Grounds maintenance is the process of creating and ensuring a pleasant and functional outdoor environment on your property that preserves its value.
Grounds maintenance can also include care of indoor natural areas or features such as nurseries or potted plants.
Some examples of grounds maintenance tasks are:
- Lawn, hedge, tree, and other plant and landscape maintenance
- “Planting” and maintaining artificial grasses and turf
- Fence and gutter maintenance
- Gardening and pest control
- Irrigation system maintenance and repair
- Snow clearance and grit application
- Cleaning open spaces (picking up litter, emptying bins, etc.)
- Maintenance of hard, functional surfaces (like basketball and tennis courts)
Which organizations need grounds maintenance?
Any organization that owns property or a facility with outdoor or natural space will need some form of grounds maintenance. Outdoor public facilities that communities use every day immediately to mind:
- City parks
- Golf courses
- Resort hotels
- Residential neighborhoods with communal outdoor spaces
- Athletic fields
Other privately owned properties need varying degrees of grounds maintenance, too.
Some facilities in urban areas will have minimal or communally maintained outdoor spaces and, therefore, less need. But for the most part, the more outdoor space your facility has, the more grounds maintenance work you will need.
Organizations with grounds maintenance needs typically fall within one of four categories:
- organizations with a lot of outdoor space (schools, college campuses, fitness facilities, resorts)
- places where appearance is very important (apartment complexes, shopping centers, theme parks, hotels, zoos, botanical gardens)
- sports facilities (golf courses, football stadiums, and other similar sports locations)
- public properties (public parks, cemeteries, memorial gardens)
Building Maintenance Checklist
Use this helpful template as a starting point for your building maintenance program.
Types of grounds maintenance workers
There are just as many different kinds of grounds maintenance workers out there as organizations that hire them.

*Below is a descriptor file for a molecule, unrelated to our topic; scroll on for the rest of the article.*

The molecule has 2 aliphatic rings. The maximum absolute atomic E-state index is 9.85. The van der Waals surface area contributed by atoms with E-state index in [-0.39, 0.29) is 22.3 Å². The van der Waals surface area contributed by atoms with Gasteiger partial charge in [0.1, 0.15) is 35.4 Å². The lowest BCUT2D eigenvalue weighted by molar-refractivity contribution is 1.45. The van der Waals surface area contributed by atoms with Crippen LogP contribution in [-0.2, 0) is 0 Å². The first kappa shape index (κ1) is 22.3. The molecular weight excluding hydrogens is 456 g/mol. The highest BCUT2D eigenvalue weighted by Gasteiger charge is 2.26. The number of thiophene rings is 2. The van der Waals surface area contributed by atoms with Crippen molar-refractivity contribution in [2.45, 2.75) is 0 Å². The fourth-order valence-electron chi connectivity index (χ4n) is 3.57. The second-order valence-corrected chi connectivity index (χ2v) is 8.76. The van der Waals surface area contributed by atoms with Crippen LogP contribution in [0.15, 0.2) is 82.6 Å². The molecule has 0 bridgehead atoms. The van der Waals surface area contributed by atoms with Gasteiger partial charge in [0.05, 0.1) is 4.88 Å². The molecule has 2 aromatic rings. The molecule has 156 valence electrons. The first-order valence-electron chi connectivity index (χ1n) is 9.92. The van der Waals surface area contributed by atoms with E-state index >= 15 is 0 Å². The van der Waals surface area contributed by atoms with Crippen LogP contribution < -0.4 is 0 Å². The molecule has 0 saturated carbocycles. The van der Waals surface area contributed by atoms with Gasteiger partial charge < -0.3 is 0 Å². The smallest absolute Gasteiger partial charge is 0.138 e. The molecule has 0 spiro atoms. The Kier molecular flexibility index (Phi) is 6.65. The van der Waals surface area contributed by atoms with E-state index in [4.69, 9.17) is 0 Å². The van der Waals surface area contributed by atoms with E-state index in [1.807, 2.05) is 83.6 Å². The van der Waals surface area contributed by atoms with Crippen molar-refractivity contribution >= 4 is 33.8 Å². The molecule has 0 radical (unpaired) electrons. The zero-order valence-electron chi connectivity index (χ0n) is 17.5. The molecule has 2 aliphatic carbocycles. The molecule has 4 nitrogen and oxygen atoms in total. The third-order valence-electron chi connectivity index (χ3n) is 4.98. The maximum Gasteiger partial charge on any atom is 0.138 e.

Many have similar or overlapping core responsibilities, but there is still room for specialization, growth, and advancement. Here are some common types of grounds maintenance workers:
Groundskeepers mow the lawn, care for plants and trees, ensure snow removal, lawn care, and upkeep of sidewalks, parking lots, fountains, fences, groundskeeping equipment, and other general property assets.
In the more northern regions of the United States, groundskeepers may also focus on ice management throughout the winter.
Similar to groundskeepers, greenskeepers focus on golf course maintenance. They do a similar variety of tasks, such as mowing and general maintenance services, plus specialized golf course-related jobs like relocating holes and repairing tee markers.
Landscapers maintain a planned outdoor landscape design. They plant flowers, small trees, and shrubs or fertilize the soil, trim hedges, and mulch landscapes. They may install systems like lighting, sprinklers, or indoor gardens to maintain the look and feel of an overall landscape design.
Pesticide handlers, sprayers, and applicators
These workers prevent or control weeds, insect infestations, and diseases by applying herbicides, fungicides, and insecticides. They can also work with fertilizers, pesticides, and other chemicals to stimulate growth and solve other lawn problems.
Tree trimmers and pruners (a.k.a. arborists):
These workers maintain arboriculture by using chainsaws, chippers, stump grinders, power pruners, and other moderately heavy equipment to clear dead or unwanted trees or branches from shrubs.
This helps keep utility lines, roads, and sidewalks clear and generally maintains a landscape design. They might specialize in diagnosing and treating tree diseases or placing ornamental trees and shrubs.
Grounds maintenance worker training and certifications
Many grounds maintenance jobs do not require any formal education beyond high school as workers can be trained on the job. As a result, however, many become specialized in a specific kind of grounds maintenance with more experience.
Some highly specialized grounds maintenance jobs require certifications or formal training in horticulture or landscape design.
Other general certifications such as:
These certifications offered by the Professional Grounds Management Society (PGMS) are great ways to advance your career as a grounds maintenance worker.
In the case of landscape design specifically, many make a career working with or starting their own landscaping business.
Many soft skills can also separate a good grounds maintenance worker from a great one.
- Organization and prioritization skills
- Good physical health
- General knowledge or ability to learn lawn and plant maintenance skills and equipment operation such as lawnmowers, hedge trimmers, etc.
Where organizations can find grounds maintenance workers
Many organizations that have a large amount of outdoor space or grounds maintenance needs will hire their own groundskeeping workers directly.
However, some organizations have a small or moderately sized property that doesn’t require dedicated staff, but they still want to maintain a pleasant outdoor environment. These organizations may outsource this activity to a property management agency.
Property management agencies have a strong team of workers and specializations on staff to meet any need and offer grounds maintenance workers a stable and reliable employment option.